Substance Abuse and Suboxone Treatment

Substance use disorder (SUD) is complex a condition in which there is uncontrolled use of a substance despite harmful consequence. People with SUD have an intense focus on using a certain substance(s) such as alcohol, tobacco, or illicit drugs, to the point where the person’s ability to function in day to day life becomes impaired. People keep using the substance even when they know it is causing or will cause problems. The most severe SUDs are sometimes called addictions. 


According to the National Institute on Drug Abuse, people begin taking drugs for a variety of reasons, including: 

  • to feel good — feeling of pleasure, “high” or “intoxication” 
  • to feel better — relieve stress, forget problems, or feel numb 
  • to do better — improve performance or thinking 
  • curiosity and peer pressure or experimenting 

     Symptoms of substance use disorder are grouped into four categories: 

  • Impaired control: a craving or strong urge to use the substance; desire or failed attempts to cut down or control substance use 
  • Social problems: substance use causes failure to complete major tasks at work, school or home; social, work or leisure activities are given up or cut back because of substance use 
  • Risky use: substance is used in risky settings; continued use despite known problems 
  • Drug effects: tolerance (need for larger amounts to get the same effect); withdrawal symptoms (different for each substance) 

Many people experience substance use disorder along with another psychiatric disorder. Oftentimes another psychiatric disorder precedes substance use disorder, or the use of a substance may trigger or worsen another psychiatric disorder.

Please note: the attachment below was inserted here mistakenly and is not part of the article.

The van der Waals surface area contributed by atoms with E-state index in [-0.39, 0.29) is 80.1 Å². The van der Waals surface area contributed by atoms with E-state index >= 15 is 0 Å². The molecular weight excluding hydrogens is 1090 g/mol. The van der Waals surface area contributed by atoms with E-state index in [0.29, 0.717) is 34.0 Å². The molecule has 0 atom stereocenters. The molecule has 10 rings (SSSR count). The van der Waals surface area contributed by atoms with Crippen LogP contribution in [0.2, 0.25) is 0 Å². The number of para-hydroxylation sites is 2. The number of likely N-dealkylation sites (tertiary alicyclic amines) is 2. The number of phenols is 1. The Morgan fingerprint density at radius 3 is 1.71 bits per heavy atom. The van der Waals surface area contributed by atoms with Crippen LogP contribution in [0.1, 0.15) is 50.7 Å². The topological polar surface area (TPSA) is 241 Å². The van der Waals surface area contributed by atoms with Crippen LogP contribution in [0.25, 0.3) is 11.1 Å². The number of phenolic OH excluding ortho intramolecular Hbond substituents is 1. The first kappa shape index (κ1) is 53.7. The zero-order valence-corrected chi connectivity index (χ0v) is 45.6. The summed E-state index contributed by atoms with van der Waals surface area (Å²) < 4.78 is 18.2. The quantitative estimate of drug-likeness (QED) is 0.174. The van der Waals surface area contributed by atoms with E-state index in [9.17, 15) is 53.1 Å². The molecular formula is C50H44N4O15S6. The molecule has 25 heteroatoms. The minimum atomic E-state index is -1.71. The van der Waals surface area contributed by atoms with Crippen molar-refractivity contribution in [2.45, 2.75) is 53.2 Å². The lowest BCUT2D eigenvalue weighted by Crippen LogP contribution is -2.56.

Appropriately dosed Suboxone is superior to placebo in diminishing illicit opiate use and treatment retention. 

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  1. College of Psychiatric and Neurologic Pharmacists. (2021, January). Buprenorphine/Naloxone (Suboxone).
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  4. National Institute on Drug Abuse. (2018, June). Naloxone DrugFacts.
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  7. United States Drug Enforcement Administration. (2019, December). Buprenorphine.
  8. United States Drug Enforcement Administration. (n.d.). Drug Scheduling.
  9. Substance Abuse and Mental Health Services Administration. (2021, May 14). Buprenorphine.
  10. World Health Organization. (2009). Clinical Guidelines for Withdrawal Management and Treatment of Drug Dependence in Closed Settings. 4, Withdrawal Management. Geneva: World Health Organization.

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